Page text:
Ghana: David Daka the Photographer Behind Iconic Images of Black Women Celebrating 10-Year Reunion

This Is Africa spoke to Ghanaian photographer, David Daka who is behind the viral images of a group of beautiful black women, members of the Alpha Kappa Alpha Sorority, who came together to celebrate their friendship, and journey through life. TIA also spoke to a member of the sorority.

When a picture of a bevy of beautiful black women adorning green gowns with various designs circulated the internet at the beginning of the year, many assumed it was a bridal party. Ghanaian photographer, David Daka who moved to America for his freshman year in high school, told This Is Africa that the women he photographed were Alpha Kappa Alpha Sorority (AKAs) from South Carolina celebrating their ten-year anniversary. Daka is the photographer behind the now iconic images.

The group of 15 women had come together after planning the reunion for eight months to a year. Courtney Jade, a member of the sorority told This Is Africa, "being that this was a ten-year reunion we wanted to try as hard as we could to get everyone together since life has taken us to different places. And ten years is just such a milestone. Going into a new decade is transformative; us turning into ten is transformative, and we've changed so much, not only as individuals but as a sisterhood."

Black women solidarity could not be better captured as it was in the pictures Daka took. Many times sororities and fraternities feel like their work is over after graduation from college Courtney told TIA.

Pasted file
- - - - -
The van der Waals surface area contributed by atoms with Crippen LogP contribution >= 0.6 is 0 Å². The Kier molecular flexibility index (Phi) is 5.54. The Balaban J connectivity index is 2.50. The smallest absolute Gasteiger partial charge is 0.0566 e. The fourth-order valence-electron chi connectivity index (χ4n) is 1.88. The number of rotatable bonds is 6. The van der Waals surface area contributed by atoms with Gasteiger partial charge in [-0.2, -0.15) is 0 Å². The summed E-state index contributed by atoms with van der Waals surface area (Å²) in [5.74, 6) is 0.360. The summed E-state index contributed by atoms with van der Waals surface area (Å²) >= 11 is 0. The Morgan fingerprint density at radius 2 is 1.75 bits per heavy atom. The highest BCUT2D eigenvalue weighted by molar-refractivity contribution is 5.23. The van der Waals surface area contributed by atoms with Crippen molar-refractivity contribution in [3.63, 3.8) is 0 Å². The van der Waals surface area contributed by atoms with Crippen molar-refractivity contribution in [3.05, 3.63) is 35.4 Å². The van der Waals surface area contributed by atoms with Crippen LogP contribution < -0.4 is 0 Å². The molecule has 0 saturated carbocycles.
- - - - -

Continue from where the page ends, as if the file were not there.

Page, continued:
David Daks's journey

Daka who graduated from Kennesaw State University in December of 2019, having studied chemistry. He started off as a biochemistry major before switching to chemistry to focus more on research. Prior to being a photographer, he'd been working at a cosmetic lab. His journey into photography was as random as buying a camera in college and taking pictures of his friends on Wednesdays, a tradition that was termed Dab Wednesday. Soon enough he was getting request from friends to have their pictures taken.

"Big groups tend to be overwhelming," Daka said when asked about his experience photographing the women's reunion. "They were really fun. I shook everyone's hand and got to know them, saw their vision and did my best to make it happen." he said.

The women had met each other in college at the University of South Carolina and bonded in the sorority, keeping close to each other, attending each other's weddings and being there for each other. Courtney told TIA, "I hope the images serve as a means of empowerment for women to know how important it is to find your tribe and find your sisters and love them and love them hard."

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